Le Surréalisme et l'objet

  • Art
  • Installation
Critics' choice
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Hans Bellmer, 'La Poupée', 1933-1936 / Dist. RMN-GP Photo : Philippe Migeat, Centre Pompidou © Adagp, Paris 2013
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Giorgio De Chirico, 'Le Prophète', 1915 / © 2013. Digital image, The Museum of Modern Art, New York / Scala, Florence
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Marcel Duchamp, 'Porte-bouteilles', 1914 / 1964 Ready-made Fer galvanisé / Dist. RMN-GP © Succession Marcel Duchamp / Adagp, Paris 2013
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André Breton, 'Objet à fonctionnement symbolique', 1931 / Photo : Georges Meguerditchian, Centre Pompidou © Adagp, Paris 2013
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Man Ray, Exposition 'Objets surréalistes', galerie Charles Ratton, 1936, [Reportage-vues d’accrochage], 1936 / © Man Ray Trust / Adagp, Paris 2013
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Man Ray, Mannequin de M. Duchamp dans la rue aux Lèvres, 1938, à l’'Exposition internationale du surréalisme' Paris, galerie des Beaux-Arts, 1938 / © Man Ray Trust / Adagp, Pari
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Pablo Picasso, 'Vénus du gaz', 1945 / Collection particulière © Succession Picasso, 2013
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Victor Brauner, 'Loup-Table', 1947 / Dist. RMN-GP Photo : Philippe Migeat, Centre Pompidou © Adagp, Paris 2013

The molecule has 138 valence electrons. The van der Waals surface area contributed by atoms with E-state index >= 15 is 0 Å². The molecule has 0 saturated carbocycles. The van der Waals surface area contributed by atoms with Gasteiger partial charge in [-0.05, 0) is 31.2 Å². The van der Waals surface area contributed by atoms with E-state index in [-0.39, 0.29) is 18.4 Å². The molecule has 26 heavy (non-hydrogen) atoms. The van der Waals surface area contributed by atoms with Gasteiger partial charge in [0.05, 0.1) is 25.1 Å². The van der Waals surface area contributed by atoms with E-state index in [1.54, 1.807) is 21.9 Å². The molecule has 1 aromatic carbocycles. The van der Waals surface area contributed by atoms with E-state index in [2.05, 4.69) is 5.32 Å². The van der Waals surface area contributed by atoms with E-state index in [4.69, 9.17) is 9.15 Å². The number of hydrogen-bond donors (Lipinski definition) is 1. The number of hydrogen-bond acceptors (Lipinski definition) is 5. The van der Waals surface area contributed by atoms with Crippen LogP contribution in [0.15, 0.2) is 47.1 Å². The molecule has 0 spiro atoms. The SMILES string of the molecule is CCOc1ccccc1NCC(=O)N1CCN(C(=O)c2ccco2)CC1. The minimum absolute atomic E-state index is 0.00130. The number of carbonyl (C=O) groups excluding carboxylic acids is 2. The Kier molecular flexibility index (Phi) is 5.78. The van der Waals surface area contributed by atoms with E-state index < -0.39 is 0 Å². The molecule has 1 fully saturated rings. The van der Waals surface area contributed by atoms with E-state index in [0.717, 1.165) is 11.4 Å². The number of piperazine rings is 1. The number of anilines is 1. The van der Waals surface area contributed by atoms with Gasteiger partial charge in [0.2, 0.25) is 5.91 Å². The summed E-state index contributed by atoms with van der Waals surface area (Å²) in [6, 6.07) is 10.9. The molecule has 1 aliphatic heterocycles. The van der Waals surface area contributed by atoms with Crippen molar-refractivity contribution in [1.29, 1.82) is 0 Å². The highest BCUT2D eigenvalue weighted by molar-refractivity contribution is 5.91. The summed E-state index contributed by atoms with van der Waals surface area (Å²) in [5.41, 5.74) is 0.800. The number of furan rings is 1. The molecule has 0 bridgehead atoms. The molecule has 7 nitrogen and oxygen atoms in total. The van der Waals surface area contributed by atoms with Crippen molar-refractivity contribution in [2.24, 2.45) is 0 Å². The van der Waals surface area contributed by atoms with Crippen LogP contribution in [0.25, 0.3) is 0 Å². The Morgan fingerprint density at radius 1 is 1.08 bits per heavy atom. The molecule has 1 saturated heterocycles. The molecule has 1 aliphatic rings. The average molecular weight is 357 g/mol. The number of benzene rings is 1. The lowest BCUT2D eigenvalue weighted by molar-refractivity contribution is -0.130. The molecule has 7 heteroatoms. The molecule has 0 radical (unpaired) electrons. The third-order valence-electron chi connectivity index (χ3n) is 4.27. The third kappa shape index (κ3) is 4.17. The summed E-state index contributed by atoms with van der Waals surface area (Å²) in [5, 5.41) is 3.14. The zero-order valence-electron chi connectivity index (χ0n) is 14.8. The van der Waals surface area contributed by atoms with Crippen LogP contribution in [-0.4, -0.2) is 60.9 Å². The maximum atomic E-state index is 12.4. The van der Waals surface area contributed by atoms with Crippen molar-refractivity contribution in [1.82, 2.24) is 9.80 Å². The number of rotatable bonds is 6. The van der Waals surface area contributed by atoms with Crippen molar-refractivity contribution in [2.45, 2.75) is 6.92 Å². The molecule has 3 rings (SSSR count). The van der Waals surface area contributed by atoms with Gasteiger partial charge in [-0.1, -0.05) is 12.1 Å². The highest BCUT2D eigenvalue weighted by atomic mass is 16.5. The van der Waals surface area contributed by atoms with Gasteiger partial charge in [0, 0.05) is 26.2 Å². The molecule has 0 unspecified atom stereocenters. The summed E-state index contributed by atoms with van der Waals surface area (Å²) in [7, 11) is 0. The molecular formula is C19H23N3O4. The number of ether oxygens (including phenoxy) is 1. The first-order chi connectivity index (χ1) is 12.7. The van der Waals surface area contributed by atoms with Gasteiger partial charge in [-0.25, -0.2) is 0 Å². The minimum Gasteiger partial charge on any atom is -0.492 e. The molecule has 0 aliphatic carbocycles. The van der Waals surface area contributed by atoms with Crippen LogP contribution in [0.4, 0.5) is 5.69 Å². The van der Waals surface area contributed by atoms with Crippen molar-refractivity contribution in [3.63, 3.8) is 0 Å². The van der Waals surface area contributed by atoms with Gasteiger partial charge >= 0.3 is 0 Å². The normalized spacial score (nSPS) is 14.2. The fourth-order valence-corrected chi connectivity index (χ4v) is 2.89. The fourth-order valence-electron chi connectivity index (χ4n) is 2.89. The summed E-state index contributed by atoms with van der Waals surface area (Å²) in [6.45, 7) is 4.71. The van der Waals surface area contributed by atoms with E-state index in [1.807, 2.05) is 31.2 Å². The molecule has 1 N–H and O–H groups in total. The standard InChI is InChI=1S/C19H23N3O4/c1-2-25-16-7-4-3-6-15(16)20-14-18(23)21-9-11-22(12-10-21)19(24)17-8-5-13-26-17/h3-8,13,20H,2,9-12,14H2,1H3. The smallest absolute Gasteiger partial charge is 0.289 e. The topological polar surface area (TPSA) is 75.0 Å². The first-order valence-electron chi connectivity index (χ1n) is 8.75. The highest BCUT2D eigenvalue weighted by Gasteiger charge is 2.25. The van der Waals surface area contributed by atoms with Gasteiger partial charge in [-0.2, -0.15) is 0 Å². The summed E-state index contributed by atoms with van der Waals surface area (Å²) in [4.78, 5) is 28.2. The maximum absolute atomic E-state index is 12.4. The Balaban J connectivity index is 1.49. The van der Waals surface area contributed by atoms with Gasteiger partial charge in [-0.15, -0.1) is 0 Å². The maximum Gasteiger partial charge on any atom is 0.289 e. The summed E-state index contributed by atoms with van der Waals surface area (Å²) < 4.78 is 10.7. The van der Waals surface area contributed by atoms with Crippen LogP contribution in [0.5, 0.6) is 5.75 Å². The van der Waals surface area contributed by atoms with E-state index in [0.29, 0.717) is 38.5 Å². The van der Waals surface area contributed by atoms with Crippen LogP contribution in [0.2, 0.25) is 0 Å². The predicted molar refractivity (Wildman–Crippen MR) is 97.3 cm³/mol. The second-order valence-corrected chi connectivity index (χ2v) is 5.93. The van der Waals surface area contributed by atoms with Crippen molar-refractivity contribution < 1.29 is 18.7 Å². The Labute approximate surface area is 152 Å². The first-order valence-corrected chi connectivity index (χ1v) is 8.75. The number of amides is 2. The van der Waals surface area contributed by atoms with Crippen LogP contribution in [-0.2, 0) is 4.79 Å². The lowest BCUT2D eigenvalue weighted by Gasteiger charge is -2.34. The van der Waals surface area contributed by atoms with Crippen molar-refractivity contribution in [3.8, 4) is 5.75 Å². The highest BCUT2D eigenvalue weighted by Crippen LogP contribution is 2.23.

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Brassaï, 'Billet d’autobus roulé', 1932, De la série 'Sculptures involontaires' / Dist. RMN-GP Photo : Georges Meguerditchian, Centre Pompidou © Estate Brassaï – RMN-Grand Pala

‘These objects, which offer a minimum of mechanical functionality, are based on fantasies and allegories, brought about by the realisation of unconscious acts.’ In the image of Salvador Dali, the surrealists gave 'functional' objects a brand new place in the history of art. From Marcel Duchamp’s ‘ready made’ series to Giacometti’s ‘suspended ball’ via Hans Bellmer’s dolls, considering the relationship between surrealism and objects is to tell a major evolutionary tale in 20th century art.

With the iconoclasm inherited from Dada, surrealism violently demystified the concpt of an 'artwork' by introducing urinals into art galleries, or those wooden mannequins that André Breton’s first surrealist manifesto in 1924 presented as among those objects most likely to provoke a stirring of human sensibilities. The intrusion of the object into the world of art also coincides with Breton’s giving the movement a concrete identity (and the rejection of the real), as well as with the politicisation of a section of the surrealist movement who were attracted by the communist ideology, which brought numerous artists to reconsider their notions of works of art and creative genius.

Bringing together a hundred or so sculptures and around 40 photographs, the exhibition attempts to follow the whole surrealist movement, including pieces by Miró, Arp, Dali, Calder, Ernst and more. It extends to look at the repercussions of the movement’s ideas that still echo in the art of the today, for example in works by Cindy Sherman, Ed Rusha and Paul McCarthy, notably in the bias towards ‘installation’, a direct descendant of the surrealist celebration of the object.

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